By Charles StadtlanderNovember 16, 2010
SCHWEINFURT, Germany-One of the great long-lasting problems of war-long after peace treaties are signed and bombed bridges are rebuilt-is the plight of the Soldier.
Post-traumatic stress disorder has been one of the most persistent problems for Iraq and Afghanistan war veterans, and treatment with certainty has yet to come to the forefront of the Army community.
Chaplain (Lt. Col.) Dean Bonura hopes to implement something new within the existing canon of PTSD therapy. The product of years of research and the focus of his doctoral dissertation, his Strongheart Warrior program paves a path towards healing PTSD using the tenets of Christian spirituality.
"I recognize the role spirituality plays," said Bonura. He noted the Army's five pillars of Soldier fitness, one of which is a strong spiritual belief.
"The tendency in recovering from a crisis is to ask how God could allow this," he added. One of the aims of his program is to fortify that eroded faith.
Strongheart Warrior grew out of a sense of frustration that Bonura felt after seeing the effects of war on the troops he served with in Operation Iraqi Freedom.
"War changes you," said Bonura. "We all have things that we took back from over there."
PTSD's damaging effect, says Bonura, stems from an inability to separate past crises from present experience. Treatment aims to help sufferers stop reliving memories again and again. Bonura cited Dr. Larry Dewey, a psychiatrist who has written extensively about PTSD. Dewey recognizes spiritual intervention as the most effective means yet seen of dealing with the disorder.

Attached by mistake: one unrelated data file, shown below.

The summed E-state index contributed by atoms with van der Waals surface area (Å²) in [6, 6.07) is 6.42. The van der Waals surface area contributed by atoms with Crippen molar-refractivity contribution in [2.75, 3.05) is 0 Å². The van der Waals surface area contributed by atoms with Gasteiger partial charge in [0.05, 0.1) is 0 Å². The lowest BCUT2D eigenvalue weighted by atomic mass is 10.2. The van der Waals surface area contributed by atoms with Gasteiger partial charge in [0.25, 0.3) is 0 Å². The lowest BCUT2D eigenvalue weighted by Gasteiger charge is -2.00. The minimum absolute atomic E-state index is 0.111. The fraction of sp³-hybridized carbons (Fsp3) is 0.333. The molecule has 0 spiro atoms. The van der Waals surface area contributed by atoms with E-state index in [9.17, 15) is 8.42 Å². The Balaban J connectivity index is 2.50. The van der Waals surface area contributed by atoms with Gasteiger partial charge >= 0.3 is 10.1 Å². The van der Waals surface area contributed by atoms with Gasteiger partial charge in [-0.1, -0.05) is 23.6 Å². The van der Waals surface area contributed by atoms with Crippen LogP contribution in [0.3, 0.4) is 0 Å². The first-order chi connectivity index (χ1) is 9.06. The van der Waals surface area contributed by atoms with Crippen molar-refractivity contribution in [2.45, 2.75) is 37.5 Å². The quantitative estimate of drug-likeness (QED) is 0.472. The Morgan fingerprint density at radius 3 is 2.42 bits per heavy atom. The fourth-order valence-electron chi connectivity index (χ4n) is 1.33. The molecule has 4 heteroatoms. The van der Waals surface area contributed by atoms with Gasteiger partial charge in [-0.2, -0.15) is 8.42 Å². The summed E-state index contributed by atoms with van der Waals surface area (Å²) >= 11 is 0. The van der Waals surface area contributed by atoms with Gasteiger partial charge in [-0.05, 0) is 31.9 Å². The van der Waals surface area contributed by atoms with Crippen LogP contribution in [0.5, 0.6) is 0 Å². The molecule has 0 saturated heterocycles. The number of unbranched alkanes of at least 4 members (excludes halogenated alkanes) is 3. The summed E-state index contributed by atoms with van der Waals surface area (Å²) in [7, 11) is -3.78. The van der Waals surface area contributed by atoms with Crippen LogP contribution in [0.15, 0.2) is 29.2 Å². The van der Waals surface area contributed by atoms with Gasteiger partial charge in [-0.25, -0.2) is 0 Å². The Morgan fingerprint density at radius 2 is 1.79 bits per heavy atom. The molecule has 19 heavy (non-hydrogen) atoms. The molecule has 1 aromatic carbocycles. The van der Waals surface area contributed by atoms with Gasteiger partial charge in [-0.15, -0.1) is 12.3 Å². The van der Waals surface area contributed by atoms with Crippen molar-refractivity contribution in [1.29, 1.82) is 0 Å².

The Strongheart Warrior program uses various forms of media, including clips from popular films and scriptural references, to introduce discussion topics, and then allows the Soldiers to work in small groups to determine how their own experiences relate to the movie clips and other media.
"The Soldiers in the course need to internalize each of their own experiences to find their own meaning," said Bonura. "It's a personal journey."
A short study Bonura conducted at Fort Knox gave him optimism for the success of the treatment.
Chaplain (Lt. Col.) Joanne Martindale will facilitate the program along with Bonura. She stresses the importance the Soldiers have in the program, stating that she and Bonura do not teach a class, they facilitate therapeutic conversation.
"The power is in the small group," said Martindale. "The videos are openers for discussions. They invite imagination."
Martindale went on to say that the shift of focus from the Soldier's own experience to the fictionalized experiences in film clips helps to give perspective to view their problems objectively.
"You need to step away from yourself to better access yourself," she added.
Bonura hopes to generate enough interest in the program to start the 16-week course sometime after the new year. He realizes the time commitment necessary from attending Soldiers (at least two hours of duty time per week) may make some commanding officers balk, but he stresses the importance of this pilot study.
"The needs are there," he said in respect to Schweinfurt's Soldiers. "We just need the command support."
"Combat is a terrible thing," said Bonura. "You don't need much of it to be affected."
When asked if he was looking specifically for participation from newly-returned soldiers from the 1st Squadron, 91st Cavalry Regiment, Bonura said that although there could be a need within that unit, he's also interested in persisting cases of PTSD. All Soldiers interested in the program are urged to contact the office of the chaplain.
He likened the disorder to an iceberg, where the symptoms are the visible, protruding part and the causes are the submerged ice-cold, blue and deep. Bonura added that there are inconsistencies between a solid moral foundation and the necessities of war.
"It isn't a normal thing to shoot someone," he said. "But we can grow. We have a choice to get better."